Allen Crabbe Season Review: Ready for His Close-Up

After being traded for pennies on the dollar from Portland, Allen Crabbe has found a home in Brooklyn. Throughout the year he showcased enticing potential, an elite (if not inconsistent) shooting stroke, and a knack for scoring. Here’s how he did it:


Shooting Stroke

Although inconsistent, Crabbe is one of the most dangerous shooters in the NBA when he’s on and easily the most dangerous on the Nets, largely for his ability to do things like this:

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Sure he wasn’t able to do this with any real consistency, but he still was one of the most valuable shooters the Nets had this year. His raw three-point percentage won’t impress anyone (37.8%) but he shot an elite 40.7 percent off the catch on six attempts per game. The prowess he brought on the perimeter was especially important to the Nets because they really didn’t have any shooters outside of him to make the offense run the way it was designed.

Furthermore, he had thirteen games with over five three’s and was easily the most dangerous shooter on Brooklyn when he was rolling and was able to single-handedly change the dimensions of the game by merely being on the court.

Because of the constant defensive attention he required, he was able to open up driving lanes which otherwise wouldn’t have been there as well as make the defense pay when it collapsed. When he played the team averaged 5.5 more assists and registered the second highest swing in offensive rating than when he sat.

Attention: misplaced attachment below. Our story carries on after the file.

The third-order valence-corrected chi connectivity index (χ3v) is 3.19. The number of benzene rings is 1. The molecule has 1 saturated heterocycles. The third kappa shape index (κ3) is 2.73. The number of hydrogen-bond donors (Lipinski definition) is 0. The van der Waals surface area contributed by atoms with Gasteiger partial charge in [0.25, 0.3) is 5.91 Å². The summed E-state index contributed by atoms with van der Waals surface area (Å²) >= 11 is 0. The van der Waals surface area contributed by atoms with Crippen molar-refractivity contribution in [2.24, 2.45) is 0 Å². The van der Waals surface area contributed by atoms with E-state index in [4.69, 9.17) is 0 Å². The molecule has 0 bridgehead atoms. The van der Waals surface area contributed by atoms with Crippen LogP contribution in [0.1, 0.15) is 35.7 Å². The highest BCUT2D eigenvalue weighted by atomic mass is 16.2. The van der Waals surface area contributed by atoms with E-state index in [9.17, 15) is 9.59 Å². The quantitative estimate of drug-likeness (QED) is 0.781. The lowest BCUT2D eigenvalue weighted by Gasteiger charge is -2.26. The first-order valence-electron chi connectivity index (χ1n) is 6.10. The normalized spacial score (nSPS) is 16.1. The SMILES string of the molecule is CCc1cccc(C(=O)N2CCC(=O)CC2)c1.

He’s not a consistently great shooter by any stretch of the imagination, but his contributions to and presence on the Nets is immensely valuable.

Star Potential

On an individual level Crabbe made a leap in the second part of the season, peaking in February when he averaged 17.1 points per game while shooting 43.4% from the field and 38.4 percent from three and showing real star potential. From his 34-point outburst against the perpetually-a-dumpster-fire, Detroit Pistons, to his clutch 28-point performance against Anthony Davis‘ Pelicans, he lit up the month.

Why did this happen?

The short answer is that he started to figure out how to attack off the dribble. Throughout the month, he started making plays like this and looking for his shot more aggressively:

As you can see in the clips above, Crabbe found himself blowing by defenders with ease when they had to respect his shot. Throughout the second half of the year, he attacked the basket and hunted for his shot with more aggression than ever before. And although the team only won one game that month, Crabbe was making legitimate personal improvement and the stats showed it.

Not only did his raw numbers reflect growth, but the advanced stats did as well. He scored an astronomically-high 1.07 points per possession in isolation (89% percentile) and was a real weapon down the stretch for Brooklyn. For awhile, it looked like he was just about to make a sustainable leap from useful role player to fringe star.

So What Happened?

Despite the fact he can be one of the more incendiary players in the league, he also happens to be one of the most inconsistent. For example, while he had a stellar February which saw his efficiency numbers skyrocket, he had a horrendous December in which he shot just 35.2 percent from the field and 30.7 percent from three.